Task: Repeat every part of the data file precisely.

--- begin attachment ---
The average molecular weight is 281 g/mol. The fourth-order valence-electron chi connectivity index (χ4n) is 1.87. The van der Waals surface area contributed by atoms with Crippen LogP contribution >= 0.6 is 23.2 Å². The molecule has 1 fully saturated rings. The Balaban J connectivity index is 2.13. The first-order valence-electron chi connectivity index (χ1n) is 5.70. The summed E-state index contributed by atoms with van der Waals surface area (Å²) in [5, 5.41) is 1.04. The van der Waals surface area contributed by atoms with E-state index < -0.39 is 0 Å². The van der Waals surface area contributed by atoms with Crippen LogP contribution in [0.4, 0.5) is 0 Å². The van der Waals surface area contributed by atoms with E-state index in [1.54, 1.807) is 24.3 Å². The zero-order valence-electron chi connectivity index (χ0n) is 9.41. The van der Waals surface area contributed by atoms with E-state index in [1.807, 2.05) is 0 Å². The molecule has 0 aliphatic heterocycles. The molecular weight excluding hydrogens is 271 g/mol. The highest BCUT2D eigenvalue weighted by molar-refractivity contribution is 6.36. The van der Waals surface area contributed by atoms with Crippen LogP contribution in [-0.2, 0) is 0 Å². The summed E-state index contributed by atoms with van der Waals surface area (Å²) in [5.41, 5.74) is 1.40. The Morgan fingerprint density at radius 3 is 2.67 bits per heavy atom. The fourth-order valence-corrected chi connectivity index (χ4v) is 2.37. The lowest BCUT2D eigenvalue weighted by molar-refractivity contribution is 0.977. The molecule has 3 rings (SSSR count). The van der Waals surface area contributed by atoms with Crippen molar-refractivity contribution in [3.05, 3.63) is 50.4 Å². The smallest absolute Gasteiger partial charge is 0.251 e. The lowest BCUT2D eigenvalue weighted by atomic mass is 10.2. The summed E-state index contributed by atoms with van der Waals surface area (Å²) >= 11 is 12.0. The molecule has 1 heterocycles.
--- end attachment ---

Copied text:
The average molecular weight is 281 g/mol. The fourth-order valence-electron chi connectivity index (χ4n) is 1.87. The van der Waals surface area contributed by atoms with Crippen LogP contribution >= 0.6 is 23.2 Å². The molecule has 1 fully saturated rings. The Balaban J connectivity index is 2.13. The first-order valence-electron chi connectivity index (χ1n) is 5.70. The summed E-state index contributed by atoms with van der Waals surface area (Å²) in [5, 5.41) is 1.04. The van der Waals surface area contributed by atoms with E-state index < -0.39 is 0 Å². The van der Waals surface area contributed by atoms with Crippen LogP contribution in [0.4, 0.5) is 0 Å². The van der Waals surface area contributed by atoms with E-state index in [1.54, 1.807) is 24.3 Å². The zero-order valence-electron chi connectivity index (χ0n) is 9.41. The van der Waals surface area contributed by atoms with E-state index in [1.807, 2.05) is 0 Å². The molecule has 0 aliphatic heterocycles. The molecular weight excluding hydrogens is 271 g/mol. The highest BCUT2D eigenvalue weighted by molar-refractivity contribution is 6.36. The van der Waals surface area contributed by atoms with Crippen LogP contribution in [-0.2, 0) is 0 Å². The summed E-state index contributed by atoms with van der Waals surface area (Å²) in [5.41, 5.74) is 1.40. The Morgan fingerprint density at radius 3 is 2.67 bits per heavy atom. The fourth-order valence-corrected chi connectivity index (χ4v) is 2.37. The lowest BCUT2D eigenvalue weighted by molar-refractivity contribution is 0.977. The molecule has 3 rings (SSSR count). The van der Waals surface area contributed by atoms with Crippen molar-refractivity contribution in [3.05, 3.63) is 50.4 Å². The smallest absolute Gasteiger partial charge is 0.251 e. The lowest BCUT2D eigenvalue weighted by atomic mass is 10.2. The summed E-state index contributed by atoms with van der Waals surface area (Å²) >= 11 is 12.0. The molecule has 1 heterocycles.